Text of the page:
The Night Country: A Review

*The Night Country is a sequel to Albert’s debut novel The Hazel Wood–be sure to start there to get the full story and avoid spoilers*

“We were predators set loose in a world not made to withstand us. Until the summer we became prey.”

The Night Country by Melissa AlbertIt’s been two years since Alice Proserpine fought her way out of the Hinterland and the fairytale she inhabited there with help from Ellery Finch–the boy who chose to explore other worlds instead of returning with Alice to New York City.

Being an ex-story isn’t easy even in a city like New York where strangeness already lurks on every corner. At first it seems like Alice might really be able to reinvent herself with a new, human life. But something is happening to the Hinterland survivors who made it out–something that’s leaving them dead.

While Alice tries to track down the culprit, Ellery has to try to find his own way out of the Hinterland before there’s nothing left.

Everyone knows how a fairy tale is supposed to end but as Alice and Ellery search for answers and a way home, they soon realize that their tales are far from over and may not end happily in The Night Country (2020) by Melissa Albert.

Find it on Bookshop.

The Night Country is a sequel to Albert’s debut novel The Hazel Wood–be sure to start there to get the full story and avoid spoilers. Alice’s pragmatic first person narration contrasts well with third person chapters following Ellery as he tries to find his way home and, possibly, back to Alice.

While Alice spent most of The Hazel Wood trying to understand who she was, The Night Country focuses on Alice’s struggle to decide who she wants to be now that she is free to shape her own story.

The Night Country is a suspenseful story of loss, hope, and searching. This fairytale noir adventure blends romance and mystery with plenty of action as Alice struggles to stop a conspiracy with ramifications she can barely imagine. A must read for fans of portal fantasies, mysteries, and readers who prefer their magic with bloody sharp edges.

Possible Pairings: The Language of Thorns by Leigh Bardugo, The City of Brass by S. A. Chakraborty, Caster by Elsie Chapman, Into the Crooked Place by Alexandra Christo, The Eyre Affair by Jasper Fforde, Fire and Hemlock by Diana Wynne Jones, The Ten Thousand Doors of January by Alix E. Harrow, Sender Unknown by Sallie Lowenstein, Every Heart a Doorway by Seanan McGuire, Vassa in the Night by Sarah Porter, Miss Peregrine’s Home for Peculiar Children by Ransom Riggs, An Enchantment of Ravens by Margaret Rogerson, The Invisible Life of Addie LaRue by V. E. Schwab, The Raven Boys by Maggie Stiefvater, Realm of Ruins by Hannah West, The Light Between Worlds by Laura E. Weymouth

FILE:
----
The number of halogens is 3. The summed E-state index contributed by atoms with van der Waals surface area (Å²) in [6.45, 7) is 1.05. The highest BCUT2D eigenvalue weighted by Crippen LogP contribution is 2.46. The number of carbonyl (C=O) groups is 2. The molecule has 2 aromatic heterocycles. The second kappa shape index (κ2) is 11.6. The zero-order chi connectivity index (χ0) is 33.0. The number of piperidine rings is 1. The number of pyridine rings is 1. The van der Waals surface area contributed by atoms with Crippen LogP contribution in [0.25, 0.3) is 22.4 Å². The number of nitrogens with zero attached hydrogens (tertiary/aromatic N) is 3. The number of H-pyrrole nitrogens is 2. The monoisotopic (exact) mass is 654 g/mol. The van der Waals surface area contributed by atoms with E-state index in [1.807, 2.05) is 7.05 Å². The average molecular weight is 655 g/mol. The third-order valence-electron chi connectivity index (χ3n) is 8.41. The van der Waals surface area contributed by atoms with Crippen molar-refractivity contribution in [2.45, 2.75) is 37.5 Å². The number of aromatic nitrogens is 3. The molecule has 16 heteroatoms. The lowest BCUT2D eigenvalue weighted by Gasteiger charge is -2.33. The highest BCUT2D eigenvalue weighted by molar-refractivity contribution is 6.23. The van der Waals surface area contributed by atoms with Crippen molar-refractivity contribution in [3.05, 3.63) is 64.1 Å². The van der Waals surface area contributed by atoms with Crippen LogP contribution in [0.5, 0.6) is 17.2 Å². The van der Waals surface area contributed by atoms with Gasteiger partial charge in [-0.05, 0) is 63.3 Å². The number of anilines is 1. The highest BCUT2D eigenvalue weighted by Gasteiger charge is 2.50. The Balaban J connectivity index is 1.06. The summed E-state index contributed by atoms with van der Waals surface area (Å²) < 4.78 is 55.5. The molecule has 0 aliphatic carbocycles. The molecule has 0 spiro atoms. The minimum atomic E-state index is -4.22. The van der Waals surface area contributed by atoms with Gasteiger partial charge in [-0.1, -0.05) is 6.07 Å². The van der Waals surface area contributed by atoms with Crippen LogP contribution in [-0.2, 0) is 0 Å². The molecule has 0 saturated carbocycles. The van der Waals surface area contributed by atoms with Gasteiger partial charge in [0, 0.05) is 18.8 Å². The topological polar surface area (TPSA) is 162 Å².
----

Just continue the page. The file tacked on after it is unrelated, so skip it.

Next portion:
*A more condensed version of this review appeared as a starred review in the November 2019 issue of School Library Journal*

The Hazel Wood: A Review

“You’re a story, but that doesn’t make you any less true.”

Alice Proserpine has always known that her mother, Ella, was raised on fairy tales amidst the cult-like fandom surrounding the release of “Tales from the Hinterland” a collection of grim fairy tales that, in the 1980s, briefly made Alice’s grandmother Althea Proserpine a celebrity. Alice doesn’t grow up like that. Instead of fairy tales, Alice has highways as she and Ella constantly move around hoping to outrun their eerie bad luck for good–something that seems much more likely when they learn that Althea has died alone on her estate, The Hazel Wood.

Unfortunately just like in “Tales from the Hinterland” everything isn’t as it seems and soon after Alice’s mother is kidnapped leaving no clue except to warn Alice to stay away from the Hazel Wood. With no other clear path to finding her mother, Alice reluctantly enlists her classmate and not-so-secret Hinterland fan Ellery Finch, who may or may not have ulterior motives for helping, to share his expertise on the fairy tales. The path to the Hazel Wood leads Alice straight into the story of her family’s mysterious past and the moment when her own story will change forever in The Hazel Wood (2018) by Melissa Albert.

Find it on Bookshop.

Albert’s standalone fantasy debut has a narration in the vein of a world weary noir detective who happens to be a teenage girl named Alice. Resourceful, whip smart, and incredibly impulsive Alice also struggles with her barely contained rage throughout the novel as circumstances spiral out of her control. Alice’s singular personality largely excuses the lack of context for much of her knowledge and cultural references which hearken more to a jaded adult than a modern teen.

The lilting structure and deliberate tone of The Hazel Wood immediately bring to mind fairy tales both new and retold while also hinting at the teeth this story will bear in the form of murder, mayhem, and violence both in the Hinterland tales and in Alice’s reality. An aggressive lack of romance and characters transcending their plots make this story an empowering read that will be especially popular with fans of fairy tale retellings.

Possible Pairings: The Language of Thorns by Leigh Bardugo, The City of Brass by S. A. Chakraborty, Caster by Elsie Chapman, Into the Crooked Place by Alexandra Christo, The Eyre Affair by Jasper Fforde, Fire and Hemlock by Diana Wynne Jones, The Ten Thousand Doors of January by Alix E. Harrow, Sender Unknown by Sallie Lowenstein, Every Heart a Doorway by Seanan McGuire, Vassa in the Night by Sarah Porter, Miss Peregrine’s Home for Peculiar Children by Ransom Riggs, An Enchantment of Ravens by Margaret Rogerson, The Invisible Life of Addie LaRue by V. E. Schwab, The Raven Boys by Maggie Stiefvater, Realm of Ruins by Hannah West, The Light Between Worlds by Laura E. Weymouth

*A more condensed version of this review appeared as a starred review in the October 2017 issue of School Library Journal*